Carnegie Mellon patents not invalid on summary judgment
October 11, 2011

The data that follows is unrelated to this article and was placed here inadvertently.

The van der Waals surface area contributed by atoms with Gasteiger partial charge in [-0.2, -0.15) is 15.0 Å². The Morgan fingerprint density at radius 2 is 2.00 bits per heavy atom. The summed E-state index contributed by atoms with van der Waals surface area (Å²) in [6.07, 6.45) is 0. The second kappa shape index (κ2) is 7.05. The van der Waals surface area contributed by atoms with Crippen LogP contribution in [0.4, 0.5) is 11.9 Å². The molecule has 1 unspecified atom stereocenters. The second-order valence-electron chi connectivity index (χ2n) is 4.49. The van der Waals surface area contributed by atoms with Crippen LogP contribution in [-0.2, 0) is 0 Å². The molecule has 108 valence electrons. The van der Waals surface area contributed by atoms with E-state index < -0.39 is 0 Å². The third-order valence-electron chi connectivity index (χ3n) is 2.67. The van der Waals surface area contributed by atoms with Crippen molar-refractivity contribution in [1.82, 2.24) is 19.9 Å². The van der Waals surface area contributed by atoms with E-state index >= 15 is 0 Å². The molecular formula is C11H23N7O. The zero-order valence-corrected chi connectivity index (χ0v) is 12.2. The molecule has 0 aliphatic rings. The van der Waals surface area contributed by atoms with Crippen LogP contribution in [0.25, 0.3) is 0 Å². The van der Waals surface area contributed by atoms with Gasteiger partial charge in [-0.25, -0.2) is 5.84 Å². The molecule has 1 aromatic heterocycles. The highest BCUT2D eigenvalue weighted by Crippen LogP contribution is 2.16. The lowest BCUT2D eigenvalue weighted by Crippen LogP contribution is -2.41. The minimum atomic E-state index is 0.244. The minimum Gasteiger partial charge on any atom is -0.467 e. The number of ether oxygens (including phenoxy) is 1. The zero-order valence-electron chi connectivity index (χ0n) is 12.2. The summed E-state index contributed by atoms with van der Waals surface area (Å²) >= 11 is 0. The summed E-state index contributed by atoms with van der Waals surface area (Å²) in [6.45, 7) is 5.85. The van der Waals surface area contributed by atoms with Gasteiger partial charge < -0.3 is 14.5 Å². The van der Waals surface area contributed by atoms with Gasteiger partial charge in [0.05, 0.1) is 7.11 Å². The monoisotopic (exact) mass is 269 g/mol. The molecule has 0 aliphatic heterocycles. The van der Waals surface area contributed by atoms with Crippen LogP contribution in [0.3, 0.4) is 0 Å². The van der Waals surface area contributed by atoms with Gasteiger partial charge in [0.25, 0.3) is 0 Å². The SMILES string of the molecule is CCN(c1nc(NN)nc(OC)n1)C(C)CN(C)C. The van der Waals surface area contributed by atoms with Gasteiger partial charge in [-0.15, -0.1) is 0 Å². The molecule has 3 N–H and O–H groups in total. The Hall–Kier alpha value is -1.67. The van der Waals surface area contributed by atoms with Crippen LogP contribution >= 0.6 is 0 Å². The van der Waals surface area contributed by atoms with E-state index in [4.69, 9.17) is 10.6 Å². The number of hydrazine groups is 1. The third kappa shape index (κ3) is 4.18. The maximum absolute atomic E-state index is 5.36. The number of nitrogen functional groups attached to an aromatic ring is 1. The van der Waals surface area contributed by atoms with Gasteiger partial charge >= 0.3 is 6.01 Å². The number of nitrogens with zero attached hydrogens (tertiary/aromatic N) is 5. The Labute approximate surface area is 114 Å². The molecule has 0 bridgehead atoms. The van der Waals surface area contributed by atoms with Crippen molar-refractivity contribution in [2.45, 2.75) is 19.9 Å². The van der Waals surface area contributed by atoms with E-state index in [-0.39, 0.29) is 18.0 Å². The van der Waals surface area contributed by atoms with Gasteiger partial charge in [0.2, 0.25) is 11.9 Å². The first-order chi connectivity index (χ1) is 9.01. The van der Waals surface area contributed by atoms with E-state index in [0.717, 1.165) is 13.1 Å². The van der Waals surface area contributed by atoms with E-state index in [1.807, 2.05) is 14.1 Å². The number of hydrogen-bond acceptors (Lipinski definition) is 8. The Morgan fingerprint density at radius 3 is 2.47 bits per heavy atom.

Case: CARNEGIE MELLON UNIVERSITY v. MARVELL TECHNOLOGY GROUP (W.D.Pa. 9-28-2011) What happened: Carnegie Mellon University tech transfer office circulated an invention disclosure relating to disc drives. The tech transfer office was informed that a different inventor from Seagate had previous worked on a similar technology, but the Seagate inventor stated that, “[The Carnegie Mellon professors’] invention is related, but goes beyond my work and is probably more interesting." It is unclear whether the tech transfer office knew that Seagate had already filed a patent application on the earlier work of its inventor. Perhaps not surprisingly given the encouragement of the Seagate inventor, Carnegie Mellon filed patent applications on the work of its inventors. In the fullness of time, Seagate got a patent for its early work and Carnegie Mellon got two patents for its later developments and refinements. Carnegie Mellon proceeded to sue Marvell for patent infringement. Marvell is defended based on the theory that many of the claims of the Carnegie Mellon patents were anticipated by the prior art Seagate patent. Decision: No summary judgment of invalidity because the claims of the Carnegie Mellon patents had certain limitations not disclosed in the Seagate patent. Comment: It does not appear that the Seagate work was cited to the U.S. Patent Office during examination of the Carnegie Mellon patents. If the Seagate work was not cited, then this may have been due to the fact that the Seagate application was not published (this was back in the 1990’s) and further because the Seagate patent had not yet issued (it would not issue until several years after the initial Carnegie Mellon application was issued). It is not clear how much the Carnegie Mellon tech transfer office even knew about the specifics of the earlier Seagate work when they were prosecuting the Carnegie Mellon patent applications. It is difficult to say whether Carnegie Mellon would have been in a better or worse position if the tech transfer office had investigated the early Seagate work as soon as they found out about it, and had explicitly dealt with the early Seagate work in the text of the Carnegie Mellon patent applications themselves. Importantly, the district court opinion does not suggest there was any duty to investigate the early Seagate work on the part of the Carnegie Mellon tech transfer office. From a practical perspective, things seem to be going well for Carnegie Mellon on these patents at least at this point.